The narrator is faintly sketched (I’m referring to Doller as “narrator” since it feels the most neutral in this genre-less space). She grew up in Virginia near a lake. She has a sister. Her mother was a less than nurturing nurse. Her father was a questionable character. She now lives on the west coast (San Diego as per her bio) and is a professor of creative writing. But these are not the details of interest. The interesting details are in the images she creates and the ideas she thrashes about on the page. It’s no surprise that Doller, the author of three books of poetry, is known for the haunting physicality of her work, the sparse yet precise language in her poems.

“I can’t do this…” Doller confesses, reminding us where this journey, the book, began. “It’s impossible to tell what will happen if we tell the truth.” As she examines her life in fragments, she infuses these fragments with imagination and then stacks them up alongside philosophical arguments within the context of modern times. It’s a compact and complete trip for the mind in a narrow 134-page book, roughly the size of a Zagat guide (a slightly sarcastic reference I believe Doller might appreciate).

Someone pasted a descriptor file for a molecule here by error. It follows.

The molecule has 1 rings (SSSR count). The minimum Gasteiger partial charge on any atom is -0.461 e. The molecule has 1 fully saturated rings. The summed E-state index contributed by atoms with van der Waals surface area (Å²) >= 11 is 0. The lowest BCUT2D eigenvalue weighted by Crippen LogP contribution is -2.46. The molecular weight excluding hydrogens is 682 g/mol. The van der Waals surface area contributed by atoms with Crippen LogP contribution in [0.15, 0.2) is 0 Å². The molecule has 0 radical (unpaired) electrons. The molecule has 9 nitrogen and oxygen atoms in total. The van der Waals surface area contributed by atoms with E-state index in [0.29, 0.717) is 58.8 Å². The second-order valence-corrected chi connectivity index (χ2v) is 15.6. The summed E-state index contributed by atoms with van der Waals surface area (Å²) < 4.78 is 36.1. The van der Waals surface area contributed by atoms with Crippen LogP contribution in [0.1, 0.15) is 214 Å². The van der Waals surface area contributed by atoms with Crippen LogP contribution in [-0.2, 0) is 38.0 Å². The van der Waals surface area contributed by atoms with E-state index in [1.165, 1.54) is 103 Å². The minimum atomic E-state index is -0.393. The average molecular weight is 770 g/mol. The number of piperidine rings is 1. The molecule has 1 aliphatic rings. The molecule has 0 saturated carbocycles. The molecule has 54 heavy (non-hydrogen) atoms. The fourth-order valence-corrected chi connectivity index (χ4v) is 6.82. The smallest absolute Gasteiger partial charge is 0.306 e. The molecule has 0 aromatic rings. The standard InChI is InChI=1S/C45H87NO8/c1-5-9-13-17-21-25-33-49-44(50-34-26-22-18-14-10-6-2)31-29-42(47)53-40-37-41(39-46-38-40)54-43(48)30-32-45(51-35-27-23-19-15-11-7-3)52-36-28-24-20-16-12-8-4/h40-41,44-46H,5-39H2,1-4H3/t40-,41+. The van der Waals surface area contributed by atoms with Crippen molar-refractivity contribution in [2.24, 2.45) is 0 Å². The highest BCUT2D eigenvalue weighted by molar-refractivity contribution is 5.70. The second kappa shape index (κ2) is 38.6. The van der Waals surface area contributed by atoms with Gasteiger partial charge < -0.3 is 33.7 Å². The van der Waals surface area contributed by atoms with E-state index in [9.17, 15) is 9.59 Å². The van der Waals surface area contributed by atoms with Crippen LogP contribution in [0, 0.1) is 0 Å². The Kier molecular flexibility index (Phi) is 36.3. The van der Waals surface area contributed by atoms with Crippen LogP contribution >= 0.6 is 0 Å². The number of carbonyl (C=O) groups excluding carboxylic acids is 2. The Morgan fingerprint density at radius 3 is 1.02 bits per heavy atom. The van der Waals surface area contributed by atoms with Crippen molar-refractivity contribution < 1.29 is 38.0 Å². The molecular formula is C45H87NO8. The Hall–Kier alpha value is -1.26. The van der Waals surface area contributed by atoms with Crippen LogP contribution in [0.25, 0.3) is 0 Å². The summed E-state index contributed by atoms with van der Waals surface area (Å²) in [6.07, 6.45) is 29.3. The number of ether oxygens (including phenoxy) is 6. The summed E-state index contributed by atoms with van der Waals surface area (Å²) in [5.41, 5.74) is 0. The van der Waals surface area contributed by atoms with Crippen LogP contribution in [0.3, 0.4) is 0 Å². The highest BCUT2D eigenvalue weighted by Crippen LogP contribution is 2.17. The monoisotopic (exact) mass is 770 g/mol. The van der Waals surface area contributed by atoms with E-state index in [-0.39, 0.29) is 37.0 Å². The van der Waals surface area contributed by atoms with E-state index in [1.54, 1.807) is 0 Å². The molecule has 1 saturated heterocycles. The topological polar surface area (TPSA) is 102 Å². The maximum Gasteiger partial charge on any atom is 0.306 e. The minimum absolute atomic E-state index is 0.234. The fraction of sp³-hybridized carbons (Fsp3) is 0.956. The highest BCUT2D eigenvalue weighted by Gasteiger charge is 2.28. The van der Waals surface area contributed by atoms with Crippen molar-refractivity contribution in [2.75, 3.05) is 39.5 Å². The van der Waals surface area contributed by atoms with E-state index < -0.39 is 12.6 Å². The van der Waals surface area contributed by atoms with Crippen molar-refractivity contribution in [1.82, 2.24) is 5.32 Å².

Shifts in time, space and tone pull us along as Doller shifts techniques from small chunks of prose to longer riffs. Her story “begins in Omaha” but this particular memory is in fact set in a tropical place, Mexico, where the author luxuriates in the lightness of nostalgia. Over time we come to know our narrator through repetitive imagery that reveals her struggles growing up, her issues with her father, her career as a professor, always coming at you in an oblique manner. Her specificity of detail is grounding – “a photograph taped to the back of a painting” when talking about her father, for example. Spread amongst the shadowy imagery are admissions scattered throughout – “They say I have no theme.”